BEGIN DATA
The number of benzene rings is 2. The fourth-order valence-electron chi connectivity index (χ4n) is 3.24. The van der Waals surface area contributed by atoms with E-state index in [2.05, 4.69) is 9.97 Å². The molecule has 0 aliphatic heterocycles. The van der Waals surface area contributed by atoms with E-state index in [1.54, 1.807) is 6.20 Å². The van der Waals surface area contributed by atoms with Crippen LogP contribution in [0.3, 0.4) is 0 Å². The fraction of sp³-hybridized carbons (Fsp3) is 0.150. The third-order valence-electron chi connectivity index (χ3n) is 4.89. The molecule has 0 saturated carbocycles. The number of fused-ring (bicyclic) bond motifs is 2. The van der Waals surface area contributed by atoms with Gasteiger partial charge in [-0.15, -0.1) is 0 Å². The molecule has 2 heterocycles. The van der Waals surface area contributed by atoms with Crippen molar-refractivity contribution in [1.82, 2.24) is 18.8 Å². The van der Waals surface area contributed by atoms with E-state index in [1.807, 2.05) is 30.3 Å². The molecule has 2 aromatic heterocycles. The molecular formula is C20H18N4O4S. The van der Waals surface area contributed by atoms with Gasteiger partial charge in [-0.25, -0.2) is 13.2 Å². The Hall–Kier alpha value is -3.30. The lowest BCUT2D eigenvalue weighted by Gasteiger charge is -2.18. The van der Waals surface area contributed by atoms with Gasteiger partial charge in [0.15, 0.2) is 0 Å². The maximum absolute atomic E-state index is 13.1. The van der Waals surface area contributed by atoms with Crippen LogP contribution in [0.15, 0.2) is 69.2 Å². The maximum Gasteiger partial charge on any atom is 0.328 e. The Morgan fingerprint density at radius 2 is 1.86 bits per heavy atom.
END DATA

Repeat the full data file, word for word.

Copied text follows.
The number of benzene rings is 2. The fourth-order valence-electron chi connectivity index (χ4n) is 3.24. The van der Waals surface area contributed by atoms with E-state index in [2.05, 4.69) is 9.97 Å². The molecule has 0 aliphatic heterocycles. The van der Waals surface area contributed by atoms with E-state index in [1.54, 1.807) is 6.20 Å². The van der Waals surface area contributed by atoms with Crippen LogP contribution in [0.3, 0.4) is 0 Å². The fraction of sp³-hybridized carbons (Fsp3) is 0.150. The third-order valence-electron chi connectivity index (χ3n) is 4.89. The molecule has 0 saturated carbocycles. The number of fused-ring (bicyclic) bond motifs is 2. The van der Waals surface area contributed by atoms with Gasteiger partial charge in [-0.15, -0.1) is 0 Å². The molecule has 2 heterocycles. The van der Waals surface area contributed by atoms with Crippen molar-refractivity contribution in [1.82, 2.24) is 18.8 Å². The van der Waals surface area contributed by atoms with E-state index in [1.807, 2.05) is 30.3 Å². The molecule has 2 aromatic heterocycles. The molecular formula is C20H18N4O4S. The van der Waals surface area contributed by atoms with Gasteiger partial charge in [-0.25, -0.2) is 13.2 Å². The Hall–Kier alpha value is -3.30. The lowest BCUT2D eigenvalue weighted by Gasteiger charge is -2.18. The van der Waals surface area contributed by atoms with Gasteiger partial charge in [0.15, 0.2) is 0 Å². The maximum absolute atomic E-state index is 13.1. The van der Waals surface area contributed by atoms with Crippen LogP contribution in [0.15, 0.2) is 69.2 Å². The maximum Gasteiger partial charge on any atom is 0.328 e. The Morgan fingerprint density at radius 2 is 1.86 bits per heavy atom.